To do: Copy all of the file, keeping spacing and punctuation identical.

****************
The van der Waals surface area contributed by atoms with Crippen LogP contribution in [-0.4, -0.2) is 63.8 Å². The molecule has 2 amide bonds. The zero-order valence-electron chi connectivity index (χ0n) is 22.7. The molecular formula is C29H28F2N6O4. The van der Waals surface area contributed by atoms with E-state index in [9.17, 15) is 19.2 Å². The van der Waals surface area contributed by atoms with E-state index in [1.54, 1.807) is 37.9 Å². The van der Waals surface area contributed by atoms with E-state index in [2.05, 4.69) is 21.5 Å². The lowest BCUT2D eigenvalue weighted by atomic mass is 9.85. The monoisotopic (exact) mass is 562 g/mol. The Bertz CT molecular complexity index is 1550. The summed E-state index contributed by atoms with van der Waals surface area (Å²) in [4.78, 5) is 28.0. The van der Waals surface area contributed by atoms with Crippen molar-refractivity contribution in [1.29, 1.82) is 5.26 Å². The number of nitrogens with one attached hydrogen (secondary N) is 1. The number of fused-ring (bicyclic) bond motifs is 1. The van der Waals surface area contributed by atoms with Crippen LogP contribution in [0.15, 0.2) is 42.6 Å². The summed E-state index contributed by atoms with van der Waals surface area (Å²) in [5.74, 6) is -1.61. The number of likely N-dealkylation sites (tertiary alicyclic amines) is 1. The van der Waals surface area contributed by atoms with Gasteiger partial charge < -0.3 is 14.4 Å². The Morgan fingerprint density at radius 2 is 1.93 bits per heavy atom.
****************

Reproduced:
The van der Waals surface area contributed by atoms with Crippen LogP contribution in [-0.4, -0.2) is 63.8 Å². The molecule has 2 amide bonds. The zero-order valence-electron chi connectivity index (χ0n) is 22.7. The molecular formula is C29H28F2N6O4. The van der Waals surface area contributed by atoms with E-state index in [9.17, 15) is 19.2 Å². The van der Waals surface area contributed by atoms with E-state index in [1.54, 1.807) is 37.9 Å². The van der Waals surface area contributed by atoms with E-state index in [2.05, 4.69) is 21.5 Å². The lowest BCUT2D eigenvalue weighted by atomic mass is 9.85. The monoisotopic (exact) mass is 562 g/mol. The Bertz CT molecular complexity index is 1550. The summed E-state index contributed by atoms with van der Waals surface area (Å²) in [4.78, 5) is 28.0. The van der Waals surface area contributed by atoms with Crippen molar-refractivity contribution in [1.29, 1.82) is 5.26 Å². The number of nitrogens with one attached hydrogen (secondary N) is 1. The number of fused-ring (bicyclic) bond motifs is 1. The van der Waals surface area contributed by atoms with Crippen LogP contribution in [0.15, 0.2) is 42.6 Å². The summed E-state index contributed by atoms with van der Waals surface area (Å²) in [5.74, 6) is -1.61. The number of likely N-dealkylation sites (tertiary alicyclic amines) is 1. The van der Waals surface area contributed by atoms with Gasteiger partial charge < -0.3 is 14.4 Å². The Morgan fingerprint density at radius 2 is 1.93 bits per heavy atom.